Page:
They’re currently touring Australia for the first time. Having just released a new studio album – ‘Incisions’ – Oceano employ a hard-working ethic to their music. Killyourstereo.com sat down with the band before their show at Melbourne’s BANG nightclub to discuss first impressions of our country, the new full-length and star-struck moments on tour.
How are the first impressions of Australia so far?
Michael Kasper [Guitar]: So awesome. Everybody is far beyond my expectations – everyone is polite and accommodating. I was in the hotel the first day and I just wanted to get a cup of coffee and the guy I was talking with he was like, “You’re obviously not from Australia.” [And] I [responded], “how can you tell?”
He asked what we were doing here and I said I was in a band. To make a long story short, he gives me a latte and seven sandwiches for $5 and he was like, “Welcome to Australia.”
Being your first time down here, did you have any thoughts on what you envisaged Australia to be like?
MK: I knew the water flushed a different way.
Jason Jones [Bass]: I’m just trying to hang out with Karnivool…
Perth boys…you’re probably a month or so too late. They just did a big Australian tour for their new album.
JJ: [Luckily] I got to see them about three/four years ago.
On the topic of Australian music, what are some of your favourite bands?
JJ: Karnivool, The Red Shore, Make Them Suffer.
Chase [Drums]: Ne Obliviscaris.
I actually live 10 minutes away from their violinist, Tim. Great band and great guys too.
MK: Bring ‘em by. Get them down here.
Have you spoken to many of your peers and friends bands that have toured Australia before to get an insight into audiences and being on the road down here?
JJ: My buddy, you know the band Putrid Pile? He told me I need to get a kangaroo nut sack coin purse while I’m here (laughs). Everyone else of course tells us we need to get a picture with a kangaroo or koala…I’d really like to get that nut sack coin purse [though] (laughs).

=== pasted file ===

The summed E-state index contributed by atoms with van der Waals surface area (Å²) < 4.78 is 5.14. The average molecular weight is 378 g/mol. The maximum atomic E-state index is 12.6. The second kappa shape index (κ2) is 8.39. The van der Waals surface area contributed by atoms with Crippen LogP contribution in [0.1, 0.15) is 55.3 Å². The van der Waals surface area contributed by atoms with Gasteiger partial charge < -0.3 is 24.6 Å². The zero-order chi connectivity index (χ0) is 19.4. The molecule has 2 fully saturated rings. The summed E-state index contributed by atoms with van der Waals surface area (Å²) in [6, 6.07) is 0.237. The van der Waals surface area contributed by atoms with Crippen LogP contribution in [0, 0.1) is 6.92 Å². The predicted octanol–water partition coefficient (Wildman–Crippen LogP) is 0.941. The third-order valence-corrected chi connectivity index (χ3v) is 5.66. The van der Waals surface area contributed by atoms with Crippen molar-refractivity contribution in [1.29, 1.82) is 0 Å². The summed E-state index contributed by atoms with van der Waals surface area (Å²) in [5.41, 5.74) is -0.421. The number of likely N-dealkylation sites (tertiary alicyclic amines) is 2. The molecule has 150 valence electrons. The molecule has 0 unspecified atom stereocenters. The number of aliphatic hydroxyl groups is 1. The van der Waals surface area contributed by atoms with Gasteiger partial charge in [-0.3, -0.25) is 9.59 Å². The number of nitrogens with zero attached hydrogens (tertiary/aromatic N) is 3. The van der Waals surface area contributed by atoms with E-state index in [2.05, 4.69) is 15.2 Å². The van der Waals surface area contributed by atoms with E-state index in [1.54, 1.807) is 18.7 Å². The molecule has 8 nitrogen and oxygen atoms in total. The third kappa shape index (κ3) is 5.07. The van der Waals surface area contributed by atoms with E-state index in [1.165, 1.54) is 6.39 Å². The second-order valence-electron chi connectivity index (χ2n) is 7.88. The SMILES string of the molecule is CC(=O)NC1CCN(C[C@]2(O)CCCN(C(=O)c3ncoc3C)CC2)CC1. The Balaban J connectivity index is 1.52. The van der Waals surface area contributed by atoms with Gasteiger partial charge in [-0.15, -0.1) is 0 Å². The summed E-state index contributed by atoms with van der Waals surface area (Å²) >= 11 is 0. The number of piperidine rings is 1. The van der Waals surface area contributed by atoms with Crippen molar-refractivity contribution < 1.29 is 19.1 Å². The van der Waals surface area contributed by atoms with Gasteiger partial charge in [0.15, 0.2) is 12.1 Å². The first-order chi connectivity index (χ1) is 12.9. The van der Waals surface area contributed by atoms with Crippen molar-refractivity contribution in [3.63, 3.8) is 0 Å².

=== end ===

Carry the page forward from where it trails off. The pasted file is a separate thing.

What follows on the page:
MK: We are all really close with the guys in Veil Of Maya. I used to live with Marc [Okubo, guitar] and I saw the picture of them holding koalas and I was like, “I want to do that so bad!” (laughs).
You would’ve been in transit flying here when ‘Incisions’ came out. How much have you taken the time to sit down and catch up on its reception?
JJ: We haven’t had too much of a chance yet. We haven’t been able to get on the Internet too much.
MK: Before we left it seemed to be getting a good response. We put a lot of hard work into it. It’s still Oceano but it’s progressive as far as with a lot of different styles and a lot different genres. It’s more of a vent for all of us. It’s venting but in a positive way as opposed to skinning someone you hate.
How much attention do you pay to the reception? Do you actively seek out the press and overall opinion?
JJ: Not me personally just because if you’re trying to do that then you’re going to sit there and spend all your time on the Internet. There are a million different routes like that. The Internet and things like that now is to say something real nasty.
MK: Trolls…Opinions are like assholes – everyone’s got one. Everyone’s entitled to it whether or not it’s positive or negative. I’m willing to take whatever you throw at me. You may not agree but it is what it is.